The same reasoning applies here. Cooperativa has furnished evidence that it has not reinstated plaintiff because he has not secured a medical certificate to establish that he is in condition to return to work, as required by Art. XII of the collective bargaining agreement. Plaintiff, on the other hand, adduces no evidence that his employer thought he was unfit for either a class or a broad range of jobs. In fact, plaintiff does not even mention the "broad range of jobs" requirement in his brief. See Sullivan, 358 F.3d at 118. Plaintiff only alleges that the fact that Cooperativa provided reasonable accommodation shows that it regarded him as disabled. This argument, however, has been considered as "insufficient to create a triable issue" on whether the employer regarded the plaintiff as disabled. See Thornton v. McClatchy Newspapers, Inc., 261 F.3d 789, 798 (9th Cir. 2001)("when an employer takes steps to accommodate an employee's restrictions, it is not thereby conceding that the employee is disabled under the ADA or that it regards the employee as disabled"); Plant v. Morton International Inc., 212 F.3d 929, 938 (6th Cir. 2000)("[Plaintiff cannot show that [the "regarded as" provision] applies to him merely by pointing to that portion of the record in which his supervisor admitted that he was aware of [plaintiff's] medical restrictions and modified his responsibilities based on them").5 Moreover, to rule otherwise would discourage the amicable resolution of many employment disputes and needlessly force parties into expensive and time consuming litigation.

Consequently, the Court finds that plaintiff failed to establish that Cooperativa regarded him as disabled within the meaning of the ADA.6

CONCLUSION

For the foregoing reasons, the Court concludes that plaintiff does not demonstrate: 1) that he is substantially limited in a major life activity; and 2)that Cooperativa considered him to be limited in his ability to work in a broad range of jobs, as required by the rigorous standards of the ADA. Since a prima facie case of discrimination based on disability cannot be established, Cooperativa's Motion for Summary Judgment is hereby GRANTED.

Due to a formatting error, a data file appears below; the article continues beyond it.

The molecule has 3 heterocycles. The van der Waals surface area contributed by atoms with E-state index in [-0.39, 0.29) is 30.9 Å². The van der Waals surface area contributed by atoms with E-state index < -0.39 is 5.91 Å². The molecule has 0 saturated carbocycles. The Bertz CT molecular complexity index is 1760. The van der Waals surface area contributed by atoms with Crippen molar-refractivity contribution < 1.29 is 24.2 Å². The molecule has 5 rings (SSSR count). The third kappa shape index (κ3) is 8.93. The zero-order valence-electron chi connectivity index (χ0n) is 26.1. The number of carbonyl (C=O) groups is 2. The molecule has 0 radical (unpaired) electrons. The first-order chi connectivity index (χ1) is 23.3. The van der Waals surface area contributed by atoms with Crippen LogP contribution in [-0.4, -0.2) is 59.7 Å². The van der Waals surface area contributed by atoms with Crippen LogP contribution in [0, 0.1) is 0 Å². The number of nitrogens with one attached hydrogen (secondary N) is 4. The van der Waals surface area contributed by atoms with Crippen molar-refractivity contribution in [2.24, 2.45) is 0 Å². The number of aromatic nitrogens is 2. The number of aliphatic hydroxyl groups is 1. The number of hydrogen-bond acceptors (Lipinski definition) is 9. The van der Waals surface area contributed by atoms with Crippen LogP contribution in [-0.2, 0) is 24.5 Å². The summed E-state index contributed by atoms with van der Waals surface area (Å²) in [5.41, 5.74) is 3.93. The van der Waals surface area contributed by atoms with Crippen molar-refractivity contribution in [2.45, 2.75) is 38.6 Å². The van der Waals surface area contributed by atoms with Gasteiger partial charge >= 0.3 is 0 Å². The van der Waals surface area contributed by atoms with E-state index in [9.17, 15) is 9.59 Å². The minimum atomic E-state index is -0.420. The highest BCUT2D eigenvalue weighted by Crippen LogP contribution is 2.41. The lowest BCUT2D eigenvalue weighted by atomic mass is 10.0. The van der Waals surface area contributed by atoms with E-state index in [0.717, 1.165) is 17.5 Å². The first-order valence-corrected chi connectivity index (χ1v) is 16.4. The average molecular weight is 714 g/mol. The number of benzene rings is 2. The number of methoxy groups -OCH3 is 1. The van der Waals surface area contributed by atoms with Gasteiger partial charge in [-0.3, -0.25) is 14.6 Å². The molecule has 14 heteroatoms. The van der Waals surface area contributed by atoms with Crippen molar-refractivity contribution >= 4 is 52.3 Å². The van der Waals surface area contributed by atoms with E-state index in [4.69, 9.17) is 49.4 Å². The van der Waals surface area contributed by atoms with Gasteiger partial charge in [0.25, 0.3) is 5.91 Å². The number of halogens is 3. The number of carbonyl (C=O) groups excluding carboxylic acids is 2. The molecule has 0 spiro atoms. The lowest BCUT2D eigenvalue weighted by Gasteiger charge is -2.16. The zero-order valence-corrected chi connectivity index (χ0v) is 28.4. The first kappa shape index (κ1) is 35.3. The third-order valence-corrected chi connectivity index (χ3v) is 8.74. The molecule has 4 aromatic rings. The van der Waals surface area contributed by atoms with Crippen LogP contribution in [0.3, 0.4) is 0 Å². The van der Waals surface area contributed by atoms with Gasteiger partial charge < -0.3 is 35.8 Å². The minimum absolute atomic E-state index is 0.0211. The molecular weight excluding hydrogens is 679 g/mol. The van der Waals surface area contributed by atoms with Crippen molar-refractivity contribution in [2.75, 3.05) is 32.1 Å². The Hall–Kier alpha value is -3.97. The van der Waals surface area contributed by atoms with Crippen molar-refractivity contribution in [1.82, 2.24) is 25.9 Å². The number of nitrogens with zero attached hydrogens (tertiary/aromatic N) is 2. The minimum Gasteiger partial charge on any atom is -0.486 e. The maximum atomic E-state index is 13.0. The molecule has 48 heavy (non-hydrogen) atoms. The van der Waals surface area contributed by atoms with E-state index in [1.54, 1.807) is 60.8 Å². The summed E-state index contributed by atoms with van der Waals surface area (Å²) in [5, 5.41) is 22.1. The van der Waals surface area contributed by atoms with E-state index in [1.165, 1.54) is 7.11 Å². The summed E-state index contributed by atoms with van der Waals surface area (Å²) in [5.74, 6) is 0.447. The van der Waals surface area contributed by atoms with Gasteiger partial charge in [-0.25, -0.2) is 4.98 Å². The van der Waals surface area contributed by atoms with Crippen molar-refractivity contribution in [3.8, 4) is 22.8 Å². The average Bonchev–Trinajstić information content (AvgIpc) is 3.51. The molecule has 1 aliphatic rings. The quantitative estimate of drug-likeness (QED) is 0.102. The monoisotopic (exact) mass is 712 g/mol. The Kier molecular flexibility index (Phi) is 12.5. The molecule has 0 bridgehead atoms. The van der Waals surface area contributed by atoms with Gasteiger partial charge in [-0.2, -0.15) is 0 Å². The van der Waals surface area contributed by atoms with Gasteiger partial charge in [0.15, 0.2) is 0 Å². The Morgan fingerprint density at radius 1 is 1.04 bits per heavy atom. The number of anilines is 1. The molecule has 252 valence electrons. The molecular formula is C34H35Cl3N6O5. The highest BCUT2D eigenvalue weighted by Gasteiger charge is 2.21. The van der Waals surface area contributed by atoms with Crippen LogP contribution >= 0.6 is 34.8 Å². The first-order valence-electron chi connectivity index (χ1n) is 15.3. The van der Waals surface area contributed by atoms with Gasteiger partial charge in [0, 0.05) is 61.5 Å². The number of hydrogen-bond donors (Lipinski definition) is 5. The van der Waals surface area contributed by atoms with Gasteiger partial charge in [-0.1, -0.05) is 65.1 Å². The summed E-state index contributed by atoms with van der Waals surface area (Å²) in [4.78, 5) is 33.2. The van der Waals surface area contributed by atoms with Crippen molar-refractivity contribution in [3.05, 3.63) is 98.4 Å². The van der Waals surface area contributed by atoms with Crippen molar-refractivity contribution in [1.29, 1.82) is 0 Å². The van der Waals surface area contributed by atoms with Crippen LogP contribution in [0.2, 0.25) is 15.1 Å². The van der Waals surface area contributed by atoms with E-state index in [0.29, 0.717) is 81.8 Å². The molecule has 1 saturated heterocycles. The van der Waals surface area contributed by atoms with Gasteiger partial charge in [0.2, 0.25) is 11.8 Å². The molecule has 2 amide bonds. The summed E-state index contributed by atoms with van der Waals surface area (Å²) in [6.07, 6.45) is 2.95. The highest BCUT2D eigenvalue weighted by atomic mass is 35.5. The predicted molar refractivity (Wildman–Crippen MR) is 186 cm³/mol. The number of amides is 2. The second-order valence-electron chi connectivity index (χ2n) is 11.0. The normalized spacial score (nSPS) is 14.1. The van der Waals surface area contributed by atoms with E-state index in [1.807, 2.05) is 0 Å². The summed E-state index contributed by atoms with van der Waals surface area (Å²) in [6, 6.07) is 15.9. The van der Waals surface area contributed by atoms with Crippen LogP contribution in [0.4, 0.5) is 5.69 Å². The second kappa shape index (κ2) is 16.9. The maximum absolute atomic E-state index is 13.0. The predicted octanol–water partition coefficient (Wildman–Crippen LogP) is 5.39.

Judgment shall enter accordingly.

IT IS SO ORDERED.

In San Juan, Puerto Rico, this 21st day of February, 2006.

JAY A. GARCIA-GREGORY United States District Judge

1. The Court extracts the relevant facts from the Magistrate-Judge's R&R.

2. Article XII- Reservation of Employment ... Section 3: Once a physician certifies that the temporarily disabled employee is in condition to return to work, the Cooperative will offer him the opportunity to occupy his position again with the corresponding increases and other benefits due. Nevertheless, the Cooperative reserves the right to send the employee to submit to a medical examination paid by the Cooperative. (Docket No. 26, Exhibit # 12).

3. Dr. Rodriguez's certificate, dated November 21st, 2000, states: To whom it may concern: By the present I certify that Mr. Carlos Rodriguez has been under my care since October 16 --00-- Nov/27/00. Return to job on Nov/27/00. (Docket No. 36, Exhibit #10).

4. Dr. Rivera's certificate, dated December 15th, 2000, states: To whom it may concern: Mr. Rodriguez was evaluated in our office today. His pacemaker was found to be functioning in an adequate manner. P.S. For more information, please call our office. (Docket No. 13, Exhibit # 13).

5. See also Marlon v. New England College, 124 Fed.Appx. 15, 16-17 (1st Cir. 2005).

6. The First Circuit noted in Sullivan, 358 F.3d at 118 n. 4, that "the approach to the "regarded as" prong that the Supreme Court took in Murphy has been subjected to a significant amount of academic criticism," since under the "class of jobs" analysis it is virtually impossible for a claimant to establish a "regarded as" claim. However, the Supreme Court has not altered the Murphy precedent.